Reuse: Reusable items should be used before disposing of or recycling them. Get your maintenance team to improve the lifetime of your facility’s equipment and assets.

Repair: Repair items instead of disposing of them or buying new ones. This way, expenses will be decreased, and no more waste will be generated.

Rot: Your facility’s top waste items can be switched for compostable and eco-friendly alternatives. Public spaces will be greener, and landfill waste can be drastically reduced through this initiative. 

Recycle: The key to separating recyclables from landfill waste is an effective waste diversion. Usually, less than 35% of the waste ends up being recycled, but with new recycling technologies such as TrashBot, on-site sorting can be 300% more accurate than just relying on your public’s judgment.

These recycling principles require leaders to launch recycling education programs for people who want to understand the true meaning of recycling education. Recycling education programs will modify the living styles of the attendants, and they will be aware of how to practice recycling even in public spaces.

4. The impact of a Recycling Education Program

Did you know coffee cups are not recyclable? Most people don’t, and in one year Americans use 50 billion coffee cups per year. Educational programs play a huge part in effective recycling as recycling rules are complex and vary based on location, which results in user confusion when throwing items away. In facilities with transient populations, this leads to large-scale contamination, low recycling yields, and poor diversion. 

The goal of a Recycling Education Program is to get the user involved in recycling while eliminating the thinking of wish-cycling. Moreover, the user understands how a simple aluminum can help improve the whole ecosystem.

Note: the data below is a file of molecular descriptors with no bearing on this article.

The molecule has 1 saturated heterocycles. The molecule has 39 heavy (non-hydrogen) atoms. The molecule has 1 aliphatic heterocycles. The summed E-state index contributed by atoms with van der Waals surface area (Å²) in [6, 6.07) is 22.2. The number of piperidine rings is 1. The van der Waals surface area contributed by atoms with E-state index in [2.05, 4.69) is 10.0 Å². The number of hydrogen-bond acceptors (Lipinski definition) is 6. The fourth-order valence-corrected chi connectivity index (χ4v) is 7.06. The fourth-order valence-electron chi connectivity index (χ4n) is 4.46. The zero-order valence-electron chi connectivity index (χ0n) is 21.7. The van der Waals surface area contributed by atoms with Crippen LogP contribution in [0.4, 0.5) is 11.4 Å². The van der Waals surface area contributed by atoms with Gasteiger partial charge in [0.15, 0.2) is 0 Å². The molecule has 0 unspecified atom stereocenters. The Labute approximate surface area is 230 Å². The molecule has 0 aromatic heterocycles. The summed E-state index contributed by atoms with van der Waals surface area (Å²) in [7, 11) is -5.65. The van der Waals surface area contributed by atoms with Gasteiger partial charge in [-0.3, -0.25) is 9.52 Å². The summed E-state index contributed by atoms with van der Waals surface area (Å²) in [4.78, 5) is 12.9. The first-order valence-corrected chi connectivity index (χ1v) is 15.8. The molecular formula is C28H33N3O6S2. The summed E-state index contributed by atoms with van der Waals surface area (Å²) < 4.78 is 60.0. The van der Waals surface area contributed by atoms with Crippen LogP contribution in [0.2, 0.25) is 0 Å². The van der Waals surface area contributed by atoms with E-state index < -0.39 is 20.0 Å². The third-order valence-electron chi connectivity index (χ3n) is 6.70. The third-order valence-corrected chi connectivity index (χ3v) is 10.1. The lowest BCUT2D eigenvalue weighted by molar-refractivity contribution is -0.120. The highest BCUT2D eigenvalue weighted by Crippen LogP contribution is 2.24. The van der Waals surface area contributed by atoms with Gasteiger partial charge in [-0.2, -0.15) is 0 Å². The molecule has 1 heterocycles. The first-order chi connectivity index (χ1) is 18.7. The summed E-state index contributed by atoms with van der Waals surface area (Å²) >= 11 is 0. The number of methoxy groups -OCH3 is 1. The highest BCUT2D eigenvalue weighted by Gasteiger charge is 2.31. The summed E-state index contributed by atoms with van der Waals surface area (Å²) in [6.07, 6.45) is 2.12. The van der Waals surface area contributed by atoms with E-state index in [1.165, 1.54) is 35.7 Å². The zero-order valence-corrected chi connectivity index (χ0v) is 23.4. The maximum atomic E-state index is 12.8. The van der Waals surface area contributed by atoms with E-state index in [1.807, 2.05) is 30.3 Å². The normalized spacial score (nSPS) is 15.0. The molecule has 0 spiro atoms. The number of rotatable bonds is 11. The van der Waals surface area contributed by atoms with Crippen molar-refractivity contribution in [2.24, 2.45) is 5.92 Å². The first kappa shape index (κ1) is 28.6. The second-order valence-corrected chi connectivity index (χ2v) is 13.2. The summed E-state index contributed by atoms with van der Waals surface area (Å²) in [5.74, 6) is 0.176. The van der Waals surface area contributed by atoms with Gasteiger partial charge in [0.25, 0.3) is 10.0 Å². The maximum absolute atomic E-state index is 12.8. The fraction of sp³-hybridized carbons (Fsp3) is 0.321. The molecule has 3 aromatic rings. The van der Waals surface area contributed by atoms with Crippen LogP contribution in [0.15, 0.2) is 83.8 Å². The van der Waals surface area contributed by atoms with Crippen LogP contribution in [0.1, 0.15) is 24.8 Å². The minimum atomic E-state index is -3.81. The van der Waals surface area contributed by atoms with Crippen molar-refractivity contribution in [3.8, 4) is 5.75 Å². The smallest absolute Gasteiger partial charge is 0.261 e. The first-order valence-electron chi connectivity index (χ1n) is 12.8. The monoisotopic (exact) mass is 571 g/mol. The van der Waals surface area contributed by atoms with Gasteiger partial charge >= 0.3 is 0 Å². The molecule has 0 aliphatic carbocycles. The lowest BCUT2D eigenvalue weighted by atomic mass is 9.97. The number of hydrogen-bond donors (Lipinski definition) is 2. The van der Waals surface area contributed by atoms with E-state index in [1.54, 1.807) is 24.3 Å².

5. Recycling education program’s importance

Yes, recycling education programs may require a significant investment, but the impact these programs cause on attendants is ever-lasting. The Return on Investment (ROI) on recycling education programs can help companies change their recycling behavior. Meaning that companies can benefit from a variety of sources such as buying recycled products reducing the cost, selling used or refurbished products profits the companies, and more importantly, recycling businesses would flourish and can help in meeting recycling commitments. 

Moreover, recycling education programs help reduce the cost of disposing of waste and lower the contamination rates by gaining knowledge about recyclables and compostables. Through new recycling technologies such as Trashbot, companies are able to get on-demand waste audits, fullness indication alerts, and waste diversion analytics.

6. Do it for the Earth

The unawareness of recycling education has caused many devastating impacts on the climate change. Today, most recycling bins’ contents end up in landfills since people are still uncertain when depositing an item in a recycling bin. Recycling education programs should be developed, implemented, and evaluated to generate a substantial environmental impact.